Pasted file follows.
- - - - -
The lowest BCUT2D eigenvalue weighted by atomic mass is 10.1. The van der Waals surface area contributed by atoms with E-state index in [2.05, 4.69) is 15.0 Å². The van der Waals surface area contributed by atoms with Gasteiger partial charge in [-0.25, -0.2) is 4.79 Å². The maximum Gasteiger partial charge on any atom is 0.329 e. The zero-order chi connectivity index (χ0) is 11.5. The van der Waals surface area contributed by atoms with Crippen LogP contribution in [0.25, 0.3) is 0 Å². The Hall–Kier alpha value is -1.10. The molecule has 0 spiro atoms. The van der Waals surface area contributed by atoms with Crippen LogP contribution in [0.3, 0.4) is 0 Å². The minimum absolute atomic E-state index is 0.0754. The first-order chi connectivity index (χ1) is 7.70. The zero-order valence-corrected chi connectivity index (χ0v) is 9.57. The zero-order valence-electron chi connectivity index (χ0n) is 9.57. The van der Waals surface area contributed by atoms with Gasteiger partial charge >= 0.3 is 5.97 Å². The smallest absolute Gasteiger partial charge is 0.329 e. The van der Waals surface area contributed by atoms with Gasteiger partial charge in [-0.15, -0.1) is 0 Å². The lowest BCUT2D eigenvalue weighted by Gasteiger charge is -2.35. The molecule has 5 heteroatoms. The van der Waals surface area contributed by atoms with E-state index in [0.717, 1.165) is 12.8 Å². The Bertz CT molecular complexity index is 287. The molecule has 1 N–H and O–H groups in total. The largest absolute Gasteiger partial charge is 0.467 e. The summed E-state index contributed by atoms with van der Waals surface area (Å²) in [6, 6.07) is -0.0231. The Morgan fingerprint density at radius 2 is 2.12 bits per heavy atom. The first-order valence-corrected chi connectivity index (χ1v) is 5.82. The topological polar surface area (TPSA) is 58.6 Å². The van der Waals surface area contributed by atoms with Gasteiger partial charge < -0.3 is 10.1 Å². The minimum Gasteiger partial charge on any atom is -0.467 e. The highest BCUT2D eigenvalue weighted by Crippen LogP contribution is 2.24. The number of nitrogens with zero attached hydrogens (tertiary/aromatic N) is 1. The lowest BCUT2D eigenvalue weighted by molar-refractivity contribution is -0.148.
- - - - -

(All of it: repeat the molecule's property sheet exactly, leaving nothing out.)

The lowest BCUT2D eigenvalue weighted by atomic mass is 10.1. The van der Waals surface area contributed by atoms with E-state index in [2.05, 4.69) is 15.0 Å². The van der Waals surface area contributed by atoms with Gasteiger partial charge in [-0.25, -0.2) is 4.79 Å². The maximum Gasteiger partial charge on any atom is 0.329 e. The zero-order chi connectivity index (χ0) is 11.5. The van der Waals surface area contributed by atoms with Crippen LogP contribution in [0.25, 0.3) is 0 Å². The Hall–Kier alpha value is -1.10. The molecule has 0 spiro atoms. The van der Waals surface area contributed by atoms with Crippen LogP contribution in [0.3, 0.4) is 0 Å². The minimum absolute atomic E-state index is 0.0754. The first-order chi connectivity index (χ1) is 7.70. The zero-order valence-corrected chi connectivity index (χ0v) is 9.57. The zero-order valence-electron chi connectivity index (χ0n) is 9.57. The van der Waals surface area contributed by atoms with Gasteiger partial charge >= 0.3 is 5.97 Å². The smallest absolute Gasteiger partial charge is 0.329 e. The van der Waals surface area contributed by atoms with Gasteiger partial charge in [-0.15, -0.1) is 0 Å². The lowest BCUT2D eigenvalue weighted by Gasteiger charge is -2.35. The molecule has 5 heteroatoms. The van der Waals surface area contributed by atoms with E-state index in [0.717, 1.165) is 12.8 Å². The Bertz CT molecular complexity index is 287. The molecule has 1 N–H and O–H groups in total. The largest absolute Gasteiger partial charge is 0.467 e. The summed E-state index contributed by atoms with van der Waals surface area (Å²) in [6, 6.07) is -0.0231. The Morgan fingerprint density at radius 2 is 2.12 bits per heavy atom. The first-order valence-corrected chi connectivity index (χ1v) is 5.82. The topological polar surface area (TPSA) is 58.6 Å². The van der Waals surface area contributed by atoms with Gasteiger partial charge < -0.3 is 10.1 Å². The minimum Gasteiger partial charge on any atom is -0.467 e. The highest BCUT2D eigenvalue weighted by Crippen LogP contribution is 2.24. The number of nitrogens with zero attached hydrogens (tertiary/aromatic N) is 1. The lowest BCUT2D eigenvalue weighted by molar-refractivity contribution is -0.148.